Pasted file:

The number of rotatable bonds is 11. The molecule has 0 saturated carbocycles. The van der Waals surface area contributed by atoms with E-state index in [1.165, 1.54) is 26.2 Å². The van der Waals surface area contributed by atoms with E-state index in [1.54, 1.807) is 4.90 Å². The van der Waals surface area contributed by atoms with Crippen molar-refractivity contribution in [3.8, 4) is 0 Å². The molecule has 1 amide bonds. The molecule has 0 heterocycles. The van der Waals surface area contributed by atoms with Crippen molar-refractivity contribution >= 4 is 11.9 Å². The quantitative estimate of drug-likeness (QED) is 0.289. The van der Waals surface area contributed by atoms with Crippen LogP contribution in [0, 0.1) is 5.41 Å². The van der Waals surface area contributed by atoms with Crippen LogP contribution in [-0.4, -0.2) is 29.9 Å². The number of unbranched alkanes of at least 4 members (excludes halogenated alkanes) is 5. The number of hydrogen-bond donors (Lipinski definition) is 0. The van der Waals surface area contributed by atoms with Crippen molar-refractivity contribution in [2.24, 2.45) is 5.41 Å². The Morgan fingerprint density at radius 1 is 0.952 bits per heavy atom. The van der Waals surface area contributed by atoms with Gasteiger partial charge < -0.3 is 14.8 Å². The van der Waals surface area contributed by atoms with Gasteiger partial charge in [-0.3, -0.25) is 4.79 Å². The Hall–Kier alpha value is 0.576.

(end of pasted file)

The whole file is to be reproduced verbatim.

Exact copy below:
The number of rotatable bonds is 11. The molecule has 0 saturated carbocycles. The van der Waals surface area contributed by atoms with E-state index in [1.165, 1.54) is 26.2 Å². The van der Waals surface area contributed by atoms with E-state index in [1.54, 1.807) is 4.90 Å². The van der Waals surface area contributed by atoms with Crippen molar-refractivity contribution in [3.8, 4) is 0 Å². The molecule has 1 amide bonds. The molecule has 0 heterocycles. The van der Waals surface area contributed by atoms with Crippen molar-refractivity contribution >= 4 is 11.9 Å². The quantitative estimate of drug-likeness (QED) is 0.289. The van der Waals surface area contributed by atoms with Crippen LogP contribution in [0, 0.1) is 5.41 Å². The van der Waals surface area contributed by atoms with Crippen LogP contribution in [-0.4, -0.2) is 29.9 Å². The number of unbranched alkanes of at least 4 members (excludes halogenated alkanes) is 5. The number of hydrogen-bond donors (Lipinski definition) is 0. The van der Waals surface area contributed by atoms with Crippen molar-refractivity contribution in [2.24, 2.45) is 5.41 Å². The Morgan fingerprint density at radius 1 is 0.952 bits per heavy atom. The van der Waals surface area contributed by atoms with Gasteiger partial charge < -0.3 is 14.8 Å². The van der Waals surface area contributed by atoms with Gasteiger partial charge in [-0.3, -0.25) is 4.79 Å². The Hall–Kier alpha value is 0.576.